Men in capes and top hats sprint toward a makeshift dressing room only to emerge minutes later in Marine uniforms.
It isn’t directly apparent backstage, but onstage, the time has just shifted to WWII in the Purdue Musical Organization’s annual Christmas show.
This year marks the 80th anniversary of the Christmas show, during which the performers will attempt to take audience members through the history of PMO, beginning with its conception in 1933. From there, performers change from vintage tuxes all the way to flashy modern costumes as the show progresses.
For Maxx Wright, reusing the original costumes of the time period is a special event. A fourth-generation Glee Club member, Wright wears the same costumes that his father, grandfather and great-grandfather wore during their time with PMO.
“One of the guys standing next to me has Al Stewart’s costume, the first director of PMO,” Wright said. “So that is pretty cool. My dad and grandpa wore the costume with the cape when they were here, so it’s a big deal for them (to see it).”
The sophomore in the College of Engineering sports several vintage costumes throughout the performance, and most costume changes need to be made in a matter of minutes.
“It’s crazy,” Wright said. “We don’t get a whole lot of downtime.”
Wright can’t study for finals in the spare moments he can find to himself. Though the PMO show is a huge time commitment, Wright considers the whole experience worth it.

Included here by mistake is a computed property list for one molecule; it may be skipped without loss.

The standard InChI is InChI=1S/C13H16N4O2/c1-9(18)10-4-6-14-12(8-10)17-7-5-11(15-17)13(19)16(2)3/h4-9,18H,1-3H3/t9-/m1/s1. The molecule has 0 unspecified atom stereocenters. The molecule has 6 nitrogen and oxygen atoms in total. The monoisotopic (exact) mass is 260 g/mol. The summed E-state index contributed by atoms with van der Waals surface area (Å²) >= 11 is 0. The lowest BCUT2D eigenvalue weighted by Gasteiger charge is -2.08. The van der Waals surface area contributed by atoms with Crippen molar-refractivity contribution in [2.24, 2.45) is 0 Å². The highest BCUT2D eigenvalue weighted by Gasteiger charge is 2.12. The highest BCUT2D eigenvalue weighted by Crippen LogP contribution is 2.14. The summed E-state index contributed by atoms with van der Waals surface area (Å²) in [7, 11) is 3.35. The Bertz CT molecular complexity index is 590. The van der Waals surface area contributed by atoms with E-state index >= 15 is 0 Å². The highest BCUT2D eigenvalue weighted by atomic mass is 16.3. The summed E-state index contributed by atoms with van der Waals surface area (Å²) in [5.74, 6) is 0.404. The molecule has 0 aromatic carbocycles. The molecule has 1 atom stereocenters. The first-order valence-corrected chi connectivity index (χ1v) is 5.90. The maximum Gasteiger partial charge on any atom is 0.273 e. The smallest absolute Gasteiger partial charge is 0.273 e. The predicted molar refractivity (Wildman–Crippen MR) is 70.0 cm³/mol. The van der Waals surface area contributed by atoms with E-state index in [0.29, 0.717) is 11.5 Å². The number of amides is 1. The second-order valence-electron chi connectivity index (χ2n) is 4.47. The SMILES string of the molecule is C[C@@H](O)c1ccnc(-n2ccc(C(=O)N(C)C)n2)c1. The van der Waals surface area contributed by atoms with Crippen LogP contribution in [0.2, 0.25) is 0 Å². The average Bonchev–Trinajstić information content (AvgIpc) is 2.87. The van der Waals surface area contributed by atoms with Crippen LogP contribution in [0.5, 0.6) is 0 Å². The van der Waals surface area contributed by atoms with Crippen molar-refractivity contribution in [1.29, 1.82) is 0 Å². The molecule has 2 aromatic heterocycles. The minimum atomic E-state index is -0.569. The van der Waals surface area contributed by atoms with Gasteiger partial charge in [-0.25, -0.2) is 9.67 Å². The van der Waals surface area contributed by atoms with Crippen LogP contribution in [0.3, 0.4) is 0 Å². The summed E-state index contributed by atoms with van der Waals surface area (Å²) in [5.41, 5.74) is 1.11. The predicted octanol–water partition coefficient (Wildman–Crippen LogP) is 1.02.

Emily Grasso echoed the sentiment, although she was forced to hunch as she walked with her backpack, which was full of heavy books for finals.
“I have about 30 minutes (to study),” Grasso said. “I’m in University Choir, so I have some time to study between numbers. But the Purduettes and Glee Club have no time to study.”
This year, final rehearsals for the show fell on Dead Week, causing many like Grasso to seek a spare few minutes to cram for finals. A freshman in the College of Education, Grasso said there is more pressure for the show to go perfectly than there is on finals right now for her.
Already succeeding ticket sales from this time last year, the 80th show is drawing on old tradition and adding new flair.
As with any show, there is a great deal of preparation that goes into its production. However, it is the sense of community that keeps the entire thing running.
As performers rush to take the stage, they are given hugs of encouragement from other cast members. Likewise, hugs of congratulation are awarded once they return backstage. Through this support comes determination as one PMO member exclaims, “That was the best run so far for sure.”
This year’s Purdue Christmas Show will be performed at four times: at noon, 4 p.m. and 8 p.m. on Saturday, and at 2 p.m. on Sunday. The shows will be performed at the Elliott Hall of Music. 8 p.m.’s performance on Saturday will feature sign language interpreters for anyone in the audience needing assistance.
Elliott is also offering a special: if you are a Purdue student and you buy a student ticket, you receive an additional ticket for free. Tickets are available at the Elliott Hall Box Office, the Stewart Center Box Office and the Pao Hall Box Office, or by phone at 765-494-3933 or 800-914-7469 or at Ticketmaster.com.
Ticket prices range from $26 for adults, $24 for seniors, $20 for students ages 13 through college and $12 for children 12 and under.